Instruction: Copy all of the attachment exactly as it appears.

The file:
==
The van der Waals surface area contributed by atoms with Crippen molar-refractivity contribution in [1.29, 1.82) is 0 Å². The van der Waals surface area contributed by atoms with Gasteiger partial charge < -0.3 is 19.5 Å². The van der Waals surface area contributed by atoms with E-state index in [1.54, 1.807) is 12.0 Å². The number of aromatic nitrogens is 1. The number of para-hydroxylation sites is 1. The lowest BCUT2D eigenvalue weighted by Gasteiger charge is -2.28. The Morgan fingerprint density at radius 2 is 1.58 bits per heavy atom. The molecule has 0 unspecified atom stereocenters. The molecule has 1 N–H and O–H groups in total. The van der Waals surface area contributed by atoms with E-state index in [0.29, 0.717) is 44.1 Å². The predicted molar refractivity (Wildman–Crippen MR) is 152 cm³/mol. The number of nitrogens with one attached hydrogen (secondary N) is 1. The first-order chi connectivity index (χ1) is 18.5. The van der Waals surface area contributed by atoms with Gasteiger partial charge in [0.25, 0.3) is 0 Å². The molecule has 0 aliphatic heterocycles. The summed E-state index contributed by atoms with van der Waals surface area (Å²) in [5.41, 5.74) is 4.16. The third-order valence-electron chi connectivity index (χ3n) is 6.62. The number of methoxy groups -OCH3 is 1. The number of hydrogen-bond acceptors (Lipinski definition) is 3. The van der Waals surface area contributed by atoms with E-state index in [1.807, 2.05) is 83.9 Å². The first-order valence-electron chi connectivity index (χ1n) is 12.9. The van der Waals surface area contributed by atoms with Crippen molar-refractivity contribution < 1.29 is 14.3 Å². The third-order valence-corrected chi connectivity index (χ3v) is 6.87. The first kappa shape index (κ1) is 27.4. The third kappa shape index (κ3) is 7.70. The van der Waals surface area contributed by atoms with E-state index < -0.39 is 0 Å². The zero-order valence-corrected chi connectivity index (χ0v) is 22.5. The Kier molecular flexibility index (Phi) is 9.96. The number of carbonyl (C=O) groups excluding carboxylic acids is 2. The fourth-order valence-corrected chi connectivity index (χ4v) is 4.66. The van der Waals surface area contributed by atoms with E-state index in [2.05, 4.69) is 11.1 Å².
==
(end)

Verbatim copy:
The van der Waals surface area contributed by atoms with Crippen molar-refractivity contribution in [1.29, 1.82) is 0 Å². The van der Waals surface area contributed by atoms with Gasteiger partial charge < -0.3 is 19.5 Å². The van der Waals surface area contributed by atoms with E-state index in [1.54, 1.807) is 12.0 Å². The number of aromatic nitrogens is 1. The number of para-hydroxylation sites is 1. The lowest BCUT2D eigenvalue weighted by Gasteiger charge is -2.28. The Morgan fingerprint density at radius 2 is 1.58 bits per heavy atom. The molecule has 0 unspecified atom stereocenters. The molecule has 1 N–H and O–H groups in total. The van der Waals surface area contributed by atoms with E-state index in [0.29, 0.717) is 44.1 Å². The predicted molar refractivity (Wildman–Crippen MR) is 152 cm³/mol. The number of nitrogens with one attached hydrogen (secondary N) is 1. The first-order chi connectivity index (χ1) is 18.5. The van der Waals surface area contributed by atoms with Gasteiger partial charge in [0.25, 0.3) is 0 Å². The molecule has 0 aliphatic heterocycles. The summed E-state index contributed by atoms with van der Waals surface area (Å²) in [5.41, 5.74) is 4.16. The third-order valence-electron chi connectivity index (χ3n) is 6.62. The number of methoxy groups -OCH3 is 1. The number of hydrogen-bond acceptors (Lipinski definition) is 3. The van der Waals surface area contributed by atoms with E-state index in [1.807, 2.05) is 83.9 Å². The first-order valence-electron chi connectivity index (χ1n) is 12.9. The van der Waals surface area contributed by atoms with Crippen molar-refractivity contribution < 1.29 is 14.3 Å². The third-order valence-corrected chi connectivity index (χ3v) is 6.87. The first kappa shape index (κ1) is 27.4. The third kappa shape index (κ3) is 7.70. The van der Waals surface area contributed by atoms with E-state index < -0.39 is 0 Å². The zero-order valence-corrected chi connectivity index (χ0v) is 22.5. The Kier molecular flexibility index (Phi) is 9.96. The number of carbonyl (C=O) groups excluding carboxylic acids is 2. The fourth-order valence-corrected chi connectivity index (χ4v) is 4.66. The van der Waals surface area contributed by atoms with E-state index in [2.05, 4.69) is 11.1 Å².